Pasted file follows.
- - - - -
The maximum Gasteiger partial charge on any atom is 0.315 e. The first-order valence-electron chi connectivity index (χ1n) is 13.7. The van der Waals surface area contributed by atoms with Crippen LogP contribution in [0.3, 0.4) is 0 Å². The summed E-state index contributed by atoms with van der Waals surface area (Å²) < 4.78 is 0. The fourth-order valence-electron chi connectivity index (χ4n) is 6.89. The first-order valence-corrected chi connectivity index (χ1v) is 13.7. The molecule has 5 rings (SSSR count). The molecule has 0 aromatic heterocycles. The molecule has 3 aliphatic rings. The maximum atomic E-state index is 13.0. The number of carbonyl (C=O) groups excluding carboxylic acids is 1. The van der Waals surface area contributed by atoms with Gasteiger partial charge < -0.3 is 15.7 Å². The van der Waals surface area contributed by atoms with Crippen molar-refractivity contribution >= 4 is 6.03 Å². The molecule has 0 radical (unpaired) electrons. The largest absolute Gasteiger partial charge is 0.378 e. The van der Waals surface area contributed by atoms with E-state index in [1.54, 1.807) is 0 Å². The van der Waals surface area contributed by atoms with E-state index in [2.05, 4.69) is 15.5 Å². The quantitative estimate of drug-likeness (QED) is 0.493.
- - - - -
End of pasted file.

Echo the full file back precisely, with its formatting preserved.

The maximum Gasteiger partial charge on any atom is 0.315 e. The first-order valence-electron chi connectivity index (χ1n) is 13.7. The van der Waals surface area contributed by atoms with Crippen LogP contribution in [0.3, 0.4) is 0 Å². The summed E-state index contributed by atoms with van der Waals surface area (Å²) < 4.78 is 0. The fourth-order valence-electron chi connectivity index (χ4n) is 6.89. The first-order valence-corrected chi connectivity index (χ1v) is 13.7. The molecule has 5 rings (SSSR count). The molecule has 0 aromatic heterocycles. The molecule has 3 aliphatic rings. The maximum atomic E-state index is 13.0. The number of carbonyl (C=O) groups excluding carboxylic acids is 1. The van der Waals surface area contributed by atoms with Gasteiger partial charge < -0.3 is 15.7 Å². The van der Waals surface area contributed by atoms with Crippen molar-refractivity contribution >= 4 is 6.03 Å². The molecule has 0 radical (unpaired) electrons. The largest absolute Gasteiger partial charge is 0.378 e. The van der Waals surface area contributed by atoms with E-state index in [1.54, 1.807) is 0 Å². The van der Waals surface area contributed by atoms with E-state index in [2.05, 4.69) is 15.5 Å². The quantitative estimate of drug-likeness (QED) is 0.493.